Acer is adding the Chromebook to its Vero lineup, which is meant to offer laptop buyers an “eco-conscious” option. Whom A (more disappointing) Windows laptop According to the company, the Chromebook Vero is made from 514 recycled plastics, has a 99 percent recyclable chassis, and contains 90 percent recycled paper in its packaging. Acer’s press release even suggests that part of the Chromebook’s packaging can be turned into a “multipurpose triangular laptop stand” if you hate dropping things.
Before we look at recyclability, let’s quickly review the specifications – it weighs more than 3 pounds, which is reasonable for a laptop with a 14-inch screen, and is equipped with a 12th-generation Intel processor. With Xe graphics. You can get it with a variety of processors, including the five-core Pentium Gold 8505 (don’t let the core number fool you, only one is for performance, the rest are efficient cores), Core i3-1215U, Core i5-1235U, and Core i7-1255U. These are all relatively low-power chips, fine for an eco-minded PC, but if I were looking for a laptop, I’d probably go with either an i3 or an i5 and avoid the Pentium altogether.
The 1080p display is covered in Gorilla Glass, which should feel pretty nice if you opt for the touchscreen model. Its 300-nit brightness won’t be enough if you’re constantly working in bright sunlight, but it’s still a step up from the 227-nit panel found on its Windows counterpart. The 514 should also improve the color rendering of the original Vero; While the Windows model can only display 66 percent of the sRGB gamut, Acer covers 100 percent for its Chromebook.
As for ports, the 514 has a healthy selection – two USB-C ports that can be used to fast charge the battery up to 50 percent in 30 minutes, one USB-A port, an HDMI port and a headphone jack. The computer also comes with a 1080p webcam with “flame reduction”.
As for the notebook’s environmental footprint, Acer says the trackpad’s surface is made from 100 percent “ocean-bound plastic,” while the keycaps are made from 50 percent post-consumer recycled plastic. 30 percent of chassis plastic is recycled. Although it’s not as impressive as, say, the $1,200 MacBook Air It has a 100 percent recycled chassis, it’s nice to see that Acer provides relatively detailed details like Apple. I couldn’t find any numbers to back up these Asus claims its Chromebook Flip CX5 has an “eco-friendly design.” thanks to “located recycled materials”.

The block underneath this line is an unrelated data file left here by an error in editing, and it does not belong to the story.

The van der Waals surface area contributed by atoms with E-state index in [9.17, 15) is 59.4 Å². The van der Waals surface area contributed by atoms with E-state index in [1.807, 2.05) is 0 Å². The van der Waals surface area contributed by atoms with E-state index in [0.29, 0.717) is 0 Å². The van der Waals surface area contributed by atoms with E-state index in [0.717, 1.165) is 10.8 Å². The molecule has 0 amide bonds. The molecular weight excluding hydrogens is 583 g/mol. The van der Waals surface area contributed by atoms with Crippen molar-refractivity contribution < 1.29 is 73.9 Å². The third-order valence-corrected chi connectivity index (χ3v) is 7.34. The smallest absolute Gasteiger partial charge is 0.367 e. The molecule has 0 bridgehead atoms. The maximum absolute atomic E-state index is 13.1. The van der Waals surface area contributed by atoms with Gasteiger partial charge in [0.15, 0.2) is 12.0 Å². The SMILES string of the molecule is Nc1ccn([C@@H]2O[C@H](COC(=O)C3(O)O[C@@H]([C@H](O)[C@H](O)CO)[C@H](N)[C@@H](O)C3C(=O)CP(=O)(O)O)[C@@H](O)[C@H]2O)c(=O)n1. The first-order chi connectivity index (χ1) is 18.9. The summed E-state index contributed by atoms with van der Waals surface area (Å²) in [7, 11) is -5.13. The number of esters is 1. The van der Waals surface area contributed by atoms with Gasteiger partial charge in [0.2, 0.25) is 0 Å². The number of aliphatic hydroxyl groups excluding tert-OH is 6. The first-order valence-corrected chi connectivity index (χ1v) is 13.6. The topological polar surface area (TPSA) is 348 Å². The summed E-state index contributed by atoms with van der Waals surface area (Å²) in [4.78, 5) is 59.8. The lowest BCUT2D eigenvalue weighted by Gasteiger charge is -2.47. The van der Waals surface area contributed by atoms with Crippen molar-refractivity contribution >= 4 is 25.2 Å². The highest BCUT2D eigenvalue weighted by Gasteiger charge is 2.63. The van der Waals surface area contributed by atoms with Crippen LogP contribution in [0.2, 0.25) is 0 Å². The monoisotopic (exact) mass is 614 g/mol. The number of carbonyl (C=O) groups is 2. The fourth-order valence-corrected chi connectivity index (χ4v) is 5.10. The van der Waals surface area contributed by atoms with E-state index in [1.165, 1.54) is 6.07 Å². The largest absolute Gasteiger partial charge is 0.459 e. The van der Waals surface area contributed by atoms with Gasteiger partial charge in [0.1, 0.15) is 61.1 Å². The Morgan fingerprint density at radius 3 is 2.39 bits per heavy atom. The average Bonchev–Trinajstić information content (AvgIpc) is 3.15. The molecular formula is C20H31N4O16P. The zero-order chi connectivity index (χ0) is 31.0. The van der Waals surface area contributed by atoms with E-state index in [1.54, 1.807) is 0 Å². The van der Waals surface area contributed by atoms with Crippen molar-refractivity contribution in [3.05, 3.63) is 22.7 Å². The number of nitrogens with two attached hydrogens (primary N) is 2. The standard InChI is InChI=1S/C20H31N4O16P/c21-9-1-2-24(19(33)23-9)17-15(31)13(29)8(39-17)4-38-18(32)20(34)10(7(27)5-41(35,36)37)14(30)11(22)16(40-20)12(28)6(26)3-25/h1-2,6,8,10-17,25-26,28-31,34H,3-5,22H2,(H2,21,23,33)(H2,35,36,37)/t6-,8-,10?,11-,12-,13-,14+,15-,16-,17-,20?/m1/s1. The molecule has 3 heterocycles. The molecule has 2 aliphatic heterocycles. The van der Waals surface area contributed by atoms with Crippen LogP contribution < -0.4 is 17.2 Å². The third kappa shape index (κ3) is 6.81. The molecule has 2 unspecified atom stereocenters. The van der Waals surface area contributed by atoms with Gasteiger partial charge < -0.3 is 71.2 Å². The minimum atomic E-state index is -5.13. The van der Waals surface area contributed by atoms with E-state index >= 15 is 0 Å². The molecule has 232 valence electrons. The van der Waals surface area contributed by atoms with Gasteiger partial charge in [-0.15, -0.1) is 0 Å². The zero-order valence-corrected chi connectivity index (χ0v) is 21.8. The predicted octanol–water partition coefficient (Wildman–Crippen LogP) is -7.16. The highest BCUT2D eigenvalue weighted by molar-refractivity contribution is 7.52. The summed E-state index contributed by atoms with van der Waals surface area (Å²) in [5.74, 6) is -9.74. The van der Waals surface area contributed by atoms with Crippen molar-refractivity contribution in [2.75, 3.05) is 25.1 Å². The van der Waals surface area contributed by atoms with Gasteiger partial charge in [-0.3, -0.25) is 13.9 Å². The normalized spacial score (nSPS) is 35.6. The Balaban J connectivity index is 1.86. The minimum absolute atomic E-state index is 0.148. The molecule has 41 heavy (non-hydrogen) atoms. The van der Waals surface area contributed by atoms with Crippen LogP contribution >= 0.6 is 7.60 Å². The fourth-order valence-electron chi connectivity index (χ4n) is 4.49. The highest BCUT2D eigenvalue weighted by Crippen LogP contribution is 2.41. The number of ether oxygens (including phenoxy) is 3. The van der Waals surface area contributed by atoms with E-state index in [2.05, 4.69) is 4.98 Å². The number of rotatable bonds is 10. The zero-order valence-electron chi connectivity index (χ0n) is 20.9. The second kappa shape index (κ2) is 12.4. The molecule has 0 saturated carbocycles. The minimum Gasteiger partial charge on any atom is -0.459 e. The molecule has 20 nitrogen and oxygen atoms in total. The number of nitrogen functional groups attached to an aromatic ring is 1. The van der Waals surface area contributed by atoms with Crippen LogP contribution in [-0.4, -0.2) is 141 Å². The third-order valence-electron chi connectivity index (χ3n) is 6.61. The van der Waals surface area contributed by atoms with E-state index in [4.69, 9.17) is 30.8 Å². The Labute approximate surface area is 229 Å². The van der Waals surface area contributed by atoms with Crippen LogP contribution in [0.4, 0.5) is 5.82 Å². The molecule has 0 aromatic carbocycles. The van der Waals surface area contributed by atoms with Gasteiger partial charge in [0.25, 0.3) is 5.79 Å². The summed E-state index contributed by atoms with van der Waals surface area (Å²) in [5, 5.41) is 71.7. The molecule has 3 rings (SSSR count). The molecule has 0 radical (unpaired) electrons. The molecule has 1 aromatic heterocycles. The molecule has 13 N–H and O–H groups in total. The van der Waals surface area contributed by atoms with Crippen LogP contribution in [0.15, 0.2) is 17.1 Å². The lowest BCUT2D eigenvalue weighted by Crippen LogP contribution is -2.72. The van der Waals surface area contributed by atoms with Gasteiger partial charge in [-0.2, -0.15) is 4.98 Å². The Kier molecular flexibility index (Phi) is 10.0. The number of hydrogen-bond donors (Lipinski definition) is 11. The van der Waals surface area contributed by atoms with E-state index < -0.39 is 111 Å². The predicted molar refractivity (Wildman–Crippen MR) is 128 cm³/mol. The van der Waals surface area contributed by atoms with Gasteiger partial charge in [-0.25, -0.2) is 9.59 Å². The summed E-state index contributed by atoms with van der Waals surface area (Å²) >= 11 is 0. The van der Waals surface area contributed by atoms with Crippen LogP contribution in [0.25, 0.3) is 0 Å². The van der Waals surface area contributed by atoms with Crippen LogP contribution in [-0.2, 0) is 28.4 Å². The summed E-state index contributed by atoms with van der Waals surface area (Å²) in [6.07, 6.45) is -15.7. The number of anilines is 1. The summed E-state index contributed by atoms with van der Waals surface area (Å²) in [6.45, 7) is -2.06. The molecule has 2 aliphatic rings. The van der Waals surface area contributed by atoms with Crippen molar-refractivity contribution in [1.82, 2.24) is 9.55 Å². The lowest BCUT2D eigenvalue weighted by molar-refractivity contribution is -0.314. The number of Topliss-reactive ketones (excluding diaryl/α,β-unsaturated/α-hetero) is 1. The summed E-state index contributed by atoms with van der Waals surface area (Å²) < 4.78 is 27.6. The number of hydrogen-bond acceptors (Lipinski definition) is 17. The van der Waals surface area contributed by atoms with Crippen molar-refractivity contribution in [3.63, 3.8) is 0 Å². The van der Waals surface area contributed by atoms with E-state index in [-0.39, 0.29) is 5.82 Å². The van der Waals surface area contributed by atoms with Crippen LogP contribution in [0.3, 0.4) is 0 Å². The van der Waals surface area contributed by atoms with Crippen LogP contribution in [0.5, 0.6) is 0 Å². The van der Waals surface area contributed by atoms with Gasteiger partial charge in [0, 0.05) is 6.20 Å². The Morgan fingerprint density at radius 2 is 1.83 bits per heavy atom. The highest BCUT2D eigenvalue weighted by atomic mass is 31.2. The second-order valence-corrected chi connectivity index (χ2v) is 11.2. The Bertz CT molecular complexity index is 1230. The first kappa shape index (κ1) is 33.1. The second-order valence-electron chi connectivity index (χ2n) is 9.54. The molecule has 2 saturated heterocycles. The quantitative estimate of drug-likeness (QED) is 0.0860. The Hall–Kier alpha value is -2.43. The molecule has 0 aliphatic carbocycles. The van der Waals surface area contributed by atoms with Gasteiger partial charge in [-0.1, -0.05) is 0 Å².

Acer also claims that the Chromebook is easy to repair and upgrade, with standard screws giving you access to storage and memory (which you might have to do, given that the largest SSD you can get with the 514 is 256GB). Although not at this level What does the Framework do? with an almost completely repairable and upgradeable laptop, this computer is almost twice the price; The base model comes with the 514, Core i3, 8GB of RAM and a 128GB SSD, starting at $499.99.
This is another improvement over the Windows version It starts at $700and according to my colleague Monica Chi, it’s not particularly great value at this price point. review from last year. The 514 also runs on ChromeOS, which is considered less demanding than Windows – which could help the 514 stay out of the landfill for longer, which is nothing but good news from an environmental standpoint.
Overall, it looks like Acer has fixed some of the issues we had with the original Vero laptop. However, I’d like to reiterate a point Monica made when reviewing that computer: environmental responsibility is hard to come by, and if you’re going to buy something, it needs to last a long time. One option for those looking to get a slightly more eco-friendly computer is to install one ChromeOS Flex on an old Windows laptop bought from a local used computer store or taken out of the closet (doing a “reuse” step such as reduce, reuse, recycle). But if you want something with a little more modern hardware, including creature comforts like a fingerprint reader, Acer said the Vero 514 will be available at Best Buy starting in “mid-October.”
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